We couldn’t let World Mental Health day pass without giving our own little piece. SickleKan believe that mental health is very important and needs more than a day to shine light on this topic. However, we have to start somewhere and are overjoyed that we have this platform to tackle this stigma head on. Part of our mission is to give people with Sickle Cell anaemia a voice, we are more than just patients, more than just people who need medicine. It needs to be acknowledged that Sickle Cell anaemia is not just a fight with your blood cells, it’s a spiritual and mental fight to continue to stay afloat. As someone with Sickle cell it’s easy to succumb to negative thinking, depression and anxiety. Think about it, we live our lives one day at a time doing our best to stay healthy, hoping and praying that another crises will not come along. It’s hard to live to the fullest when a little exertion here, a little infection there, could lead to your body shutting down and other complications. You have to find something within you that keeps you positive, something that keeps you going and anchors you to positive thoughts.
In life there are many struggles, yes with Sickle cell and other chronic diseases the burden can be heavier than most but mentally we have to be strong. Sickle cell has hindered myself and others in many ways however, it has also been my driving force to push us forward. Nobody wants to be known as the person who has Sickle cell anaemia and can’t do anything. Instead we push ourselves to be greater than that, to achieve and succeed through the trials and tribulations of life.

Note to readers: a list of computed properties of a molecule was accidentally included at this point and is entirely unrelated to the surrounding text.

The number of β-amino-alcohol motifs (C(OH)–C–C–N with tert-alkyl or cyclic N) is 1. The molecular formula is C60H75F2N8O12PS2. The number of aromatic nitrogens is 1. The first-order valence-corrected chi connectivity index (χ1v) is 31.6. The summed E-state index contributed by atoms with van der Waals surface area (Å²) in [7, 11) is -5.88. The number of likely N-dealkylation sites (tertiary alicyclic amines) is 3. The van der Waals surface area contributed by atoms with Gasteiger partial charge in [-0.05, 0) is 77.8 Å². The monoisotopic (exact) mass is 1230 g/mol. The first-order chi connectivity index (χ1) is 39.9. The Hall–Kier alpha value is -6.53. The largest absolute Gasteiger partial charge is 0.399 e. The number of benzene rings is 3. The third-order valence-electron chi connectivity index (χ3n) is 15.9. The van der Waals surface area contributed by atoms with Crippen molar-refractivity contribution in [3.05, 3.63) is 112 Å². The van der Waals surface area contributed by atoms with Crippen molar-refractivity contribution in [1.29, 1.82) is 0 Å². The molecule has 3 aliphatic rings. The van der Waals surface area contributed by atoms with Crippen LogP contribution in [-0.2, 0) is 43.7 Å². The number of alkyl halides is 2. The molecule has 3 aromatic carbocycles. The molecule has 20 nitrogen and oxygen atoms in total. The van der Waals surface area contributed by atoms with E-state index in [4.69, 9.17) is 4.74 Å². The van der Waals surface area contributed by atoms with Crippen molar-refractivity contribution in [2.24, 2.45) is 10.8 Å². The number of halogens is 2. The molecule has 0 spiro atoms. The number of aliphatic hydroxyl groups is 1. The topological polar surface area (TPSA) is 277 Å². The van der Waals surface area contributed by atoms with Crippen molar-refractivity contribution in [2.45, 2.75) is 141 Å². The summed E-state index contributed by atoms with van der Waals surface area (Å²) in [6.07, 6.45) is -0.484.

“Everyone you meet is fighting a battle you know nothing about. Be kind. Always.” Brad Meltzer
The theme for this #WorldMentalHealthDay is mental health in the work place. The best way to delve into this deeper would be from my own experiences. I’ve been working full time for two years now and so far I’ve been healthy. I’ve had a few minor crises, but I’m literally doing the most to stay well. While at university and college I always had a part time job to fund things I wanted to do, like my driving and car expenses. I can recall on a few shifts where I’ve had a crisis and still managed to do the work. I’m too stubborn for my own good, I look back and I’m like how did I do that? How did I lift boxes when the pain in my arm was so bad it would tremble? If I ever had to take time off I would lie and say I have the flu or stomach pains, I couldn’t ever bring myself to say I have a Sickle cell crisis. I feel like this is the same for mental health, would an employer grant me time off if I said I was feeling depressed over my Sickle cell? Will they understand? Will they treat me differently? It has always felt laborious to explain what it means to have Sickle Cell, I wanted to avoid the: “Oh what’s that? Do you always have it?” Saying I had the flu was easier, less complicated, I mean everyone knows and can relate to what that is. Talking about anxiety, suicidal thoughts and Sickle cell anaemia? Not so much unfortunately. Fast forward to now and I’ve finally put on my medical form that I have Sickle cell! Trying to describe it to the occupational therapist was really tedious. The questions were so annoying; how often are your pain episodes? How long do they last? What do you do when you’re in pain? For most of these questions all I could answer with is it depends or it varies. It’s so unpredictable that there is no solid way of predicting when, how long, or how severe it will be. I don’t think the therapist fully understood what I was trying to get across but it’s not down to ignorance, more a lack of understanding and available knowledge. I admire those who have had mental health issues that are strong enough to take the appropriate steps and speak up about their mental health. This is so important, we have to make our voices heard, for mental health, sickle cell anaemia and other health issues which are brushed under the carpet.
If you have Sickle cell anaemia what issues have you had to deal with at work? What mental health issues have you faced? How did you overcome it? What can we do to raise awareness for both Sickle Cell and mental health?